Don't worry, we can solve the economic problems - literally with hot air
Then, in order to deal with the wind dropping on one continent as it sometimes does we need to be able to pipe in juice from around the world using unprecendented, planet-girdling interconnector power lines (or alternatively we need a vast pumped-storage infrastructure. When wind power reaches these kinds of levels, such relatively minor factors as millions of future electric vehicles plugged in for charging, fridges turning off for a bit etc simply can't help enough.)
It's hard to say what all this would cost as nobody has ever even attempted such things: but we might reasonably think of multiplying our $12tn cost figure a few times at the very least. And given the outrageous amounts of energy-intensive concrete, steel, copper and neodymium that would be required, the idea of doing all this while simultaneously reducing energy demands seems almost comically unrealistic. For instance, US government figures (pdf) suggest that just getting to 50 per cent wind energy (not merely electricity, but the ten-times-greater all-energy requirement) for the USA by 2030 would require something in the region of tripled US consumption of steel, concrete and copper, and multiplication of neodymium supplies many times over. As large amounts of thermal energy are used to make all these things, energy consumption would climb significantly - not fall.
Bearing in mind that the gross domestic product of the entire world is only $69tn (and this would probably contract drastically with the energy scarcity mandated by the IPCC and the two professors - indeed, modern hard-green thinking actually requires the goal of economic growth to be abandoned) we can safely say that 50 per cent energy from wind power is wildly unaffordable, and that the term "practical" isn't being used here in the sense that most people understand the word.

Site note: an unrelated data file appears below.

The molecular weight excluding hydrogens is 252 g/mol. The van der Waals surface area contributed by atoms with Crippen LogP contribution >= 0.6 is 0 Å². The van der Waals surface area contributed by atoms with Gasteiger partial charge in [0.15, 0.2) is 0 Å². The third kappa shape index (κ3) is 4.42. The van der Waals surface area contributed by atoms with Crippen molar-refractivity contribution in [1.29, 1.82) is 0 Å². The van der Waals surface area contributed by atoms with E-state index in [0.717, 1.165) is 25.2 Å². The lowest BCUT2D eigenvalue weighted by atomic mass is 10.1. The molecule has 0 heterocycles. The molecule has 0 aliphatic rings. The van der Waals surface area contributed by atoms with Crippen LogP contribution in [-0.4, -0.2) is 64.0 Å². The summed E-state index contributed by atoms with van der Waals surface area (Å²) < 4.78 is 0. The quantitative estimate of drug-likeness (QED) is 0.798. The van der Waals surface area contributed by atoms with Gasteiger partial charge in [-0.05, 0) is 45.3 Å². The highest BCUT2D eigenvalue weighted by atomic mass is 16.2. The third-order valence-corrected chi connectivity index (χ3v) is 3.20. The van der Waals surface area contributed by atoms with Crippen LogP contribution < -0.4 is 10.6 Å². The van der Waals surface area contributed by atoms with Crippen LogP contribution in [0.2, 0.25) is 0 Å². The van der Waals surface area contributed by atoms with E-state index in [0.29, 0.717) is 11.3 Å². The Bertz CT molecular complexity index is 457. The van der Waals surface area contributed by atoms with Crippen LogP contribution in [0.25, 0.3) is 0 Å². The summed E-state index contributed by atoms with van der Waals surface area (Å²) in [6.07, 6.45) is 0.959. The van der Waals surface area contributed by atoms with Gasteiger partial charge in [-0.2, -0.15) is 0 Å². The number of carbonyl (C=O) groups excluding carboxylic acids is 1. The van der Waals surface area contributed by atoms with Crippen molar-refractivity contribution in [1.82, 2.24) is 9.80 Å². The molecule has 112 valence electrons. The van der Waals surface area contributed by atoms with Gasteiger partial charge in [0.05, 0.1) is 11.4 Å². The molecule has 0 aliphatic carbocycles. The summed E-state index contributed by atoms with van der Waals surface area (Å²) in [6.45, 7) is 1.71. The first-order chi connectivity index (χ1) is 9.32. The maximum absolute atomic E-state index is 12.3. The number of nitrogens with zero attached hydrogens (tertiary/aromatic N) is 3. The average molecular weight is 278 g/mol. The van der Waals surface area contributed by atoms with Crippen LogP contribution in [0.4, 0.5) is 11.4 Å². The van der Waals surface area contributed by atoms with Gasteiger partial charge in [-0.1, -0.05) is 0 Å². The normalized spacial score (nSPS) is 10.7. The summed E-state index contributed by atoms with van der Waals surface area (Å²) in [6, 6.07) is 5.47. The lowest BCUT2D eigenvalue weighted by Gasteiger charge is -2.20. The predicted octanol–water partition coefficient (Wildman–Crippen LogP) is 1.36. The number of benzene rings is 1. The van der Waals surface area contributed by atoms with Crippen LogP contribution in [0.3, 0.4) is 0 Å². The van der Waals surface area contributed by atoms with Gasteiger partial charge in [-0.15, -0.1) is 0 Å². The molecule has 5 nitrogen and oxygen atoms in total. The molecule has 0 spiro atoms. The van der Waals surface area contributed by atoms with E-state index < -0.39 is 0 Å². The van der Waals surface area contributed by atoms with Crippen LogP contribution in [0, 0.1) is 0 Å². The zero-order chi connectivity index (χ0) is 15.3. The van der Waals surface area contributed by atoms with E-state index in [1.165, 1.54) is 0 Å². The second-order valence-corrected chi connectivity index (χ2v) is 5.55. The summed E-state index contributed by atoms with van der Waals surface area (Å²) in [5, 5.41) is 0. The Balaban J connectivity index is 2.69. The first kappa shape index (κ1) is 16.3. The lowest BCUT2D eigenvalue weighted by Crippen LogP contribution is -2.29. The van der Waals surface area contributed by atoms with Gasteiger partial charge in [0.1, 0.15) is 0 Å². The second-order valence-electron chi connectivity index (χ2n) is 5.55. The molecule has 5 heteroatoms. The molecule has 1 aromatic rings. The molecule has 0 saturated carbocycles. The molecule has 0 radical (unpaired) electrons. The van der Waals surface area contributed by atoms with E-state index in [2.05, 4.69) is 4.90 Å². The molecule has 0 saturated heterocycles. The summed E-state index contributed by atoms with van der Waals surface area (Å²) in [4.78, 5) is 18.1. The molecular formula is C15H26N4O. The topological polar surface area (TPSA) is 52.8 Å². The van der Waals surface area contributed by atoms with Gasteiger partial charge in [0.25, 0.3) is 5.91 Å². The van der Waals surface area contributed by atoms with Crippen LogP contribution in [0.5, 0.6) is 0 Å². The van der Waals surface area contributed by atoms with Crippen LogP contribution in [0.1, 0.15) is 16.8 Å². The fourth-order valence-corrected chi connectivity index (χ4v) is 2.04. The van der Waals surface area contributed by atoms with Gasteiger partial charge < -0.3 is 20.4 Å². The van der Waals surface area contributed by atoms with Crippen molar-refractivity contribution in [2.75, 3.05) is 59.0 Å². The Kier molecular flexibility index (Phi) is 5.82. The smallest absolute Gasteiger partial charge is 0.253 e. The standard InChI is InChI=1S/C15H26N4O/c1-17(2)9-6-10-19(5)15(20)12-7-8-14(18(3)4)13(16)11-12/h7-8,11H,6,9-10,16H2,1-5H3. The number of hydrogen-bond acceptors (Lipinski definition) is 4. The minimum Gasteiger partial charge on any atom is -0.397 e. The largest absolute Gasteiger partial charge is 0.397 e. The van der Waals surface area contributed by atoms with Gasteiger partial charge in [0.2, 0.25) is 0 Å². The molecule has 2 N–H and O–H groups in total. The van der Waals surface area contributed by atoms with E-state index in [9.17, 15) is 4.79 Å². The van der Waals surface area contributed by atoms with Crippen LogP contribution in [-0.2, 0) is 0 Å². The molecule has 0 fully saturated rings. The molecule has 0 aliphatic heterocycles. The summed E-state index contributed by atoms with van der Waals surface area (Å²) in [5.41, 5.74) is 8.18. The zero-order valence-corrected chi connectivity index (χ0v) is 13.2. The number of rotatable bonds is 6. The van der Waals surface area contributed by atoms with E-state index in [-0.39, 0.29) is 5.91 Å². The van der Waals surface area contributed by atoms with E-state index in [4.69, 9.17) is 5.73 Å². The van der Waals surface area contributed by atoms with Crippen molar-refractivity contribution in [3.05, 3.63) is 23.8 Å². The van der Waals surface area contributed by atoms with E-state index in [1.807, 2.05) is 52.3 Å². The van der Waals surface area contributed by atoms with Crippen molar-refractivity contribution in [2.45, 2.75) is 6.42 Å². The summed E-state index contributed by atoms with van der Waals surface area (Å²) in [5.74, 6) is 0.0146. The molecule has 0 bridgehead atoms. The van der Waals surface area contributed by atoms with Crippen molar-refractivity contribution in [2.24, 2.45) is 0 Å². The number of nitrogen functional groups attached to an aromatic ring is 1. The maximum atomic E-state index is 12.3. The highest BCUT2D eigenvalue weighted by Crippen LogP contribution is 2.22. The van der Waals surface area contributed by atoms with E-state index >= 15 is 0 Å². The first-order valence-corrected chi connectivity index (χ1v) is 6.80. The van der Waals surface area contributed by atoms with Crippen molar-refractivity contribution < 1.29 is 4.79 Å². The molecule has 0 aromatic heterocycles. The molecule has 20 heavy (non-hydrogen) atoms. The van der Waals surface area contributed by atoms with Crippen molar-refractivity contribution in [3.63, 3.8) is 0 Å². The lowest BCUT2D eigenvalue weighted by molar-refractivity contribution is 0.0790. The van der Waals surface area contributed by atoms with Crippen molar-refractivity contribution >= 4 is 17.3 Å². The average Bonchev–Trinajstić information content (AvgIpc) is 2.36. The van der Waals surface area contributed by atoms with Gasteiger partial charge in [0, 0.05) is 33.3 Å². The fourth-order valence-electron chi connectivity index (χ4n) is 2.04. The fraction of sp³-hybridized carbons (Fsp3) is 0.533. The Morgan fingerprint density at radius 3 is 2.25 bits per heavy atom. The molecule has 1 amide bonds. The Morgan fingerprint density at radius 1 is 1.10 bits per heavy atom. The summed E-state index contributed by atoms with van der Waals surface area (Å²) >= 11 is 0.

To be fair, however, one should note at this point that Professor Archer has a different plan for coping with windpower's can't-do-baseload problems. Rather than the conventional long-haul interconnectors or pumped storage as favoured by most windpower advocates, she also offers the idea of storing unused wind energy in the form of compressed air for use during calms or demand spikes. Earlier this year she teamed up with a Dr James Mason to look into this. (Dr Mason is not an academic of Archer and Jacobson's standing - both of them hold engineering and atmospheric-science degrees, and both work at respectable universities. Rather Dr Mason is employed at a Heartland-Institute-style nonprofit advocacy organisation called variously "American Solar Action Plan", "Hydrogen Research Institute" etc, and his degrees are in "environmental sociology" and "economic sociology".)
Compressed-air experimental installations are being constructed at present in both the US and Germany, with the idea of using such tech as a means of power storage to help make renewables viable (perhaps reflecting the serious doubts regarding interconnectors, and the undeniably titanic costs and limited capabilities of pumped storage). In power-grid applications, the air would probably be kept in suitable underground geological formations rather than in tanks as seen on the long-hoped-for but disappointing pneumatic cars.
One should bear in mind that compressed-air plants still need to burn fossil fuel (generally natural gas) to prevent the air freezing too much as it expands, which causes unacceptable inefficiencies. In fact a compressed-air storage plant used to back up intermittent wind can be expected to burn a quarter of what a normal gas-turbine plant would when doing the same job, so this is not fully green like interconnectors, pumped storage etc.
But it is potentially far less costly, perhaps requiring a mere doubling of gas prices before it becomes able to compete with straightforward gas turbines in the matter of backing up wind as happens today. Archer and Mason write:
The large-scale introduction of Wind-Compressed Air Energy Storage systems in the U.S. appears to be the prudent long-term choice.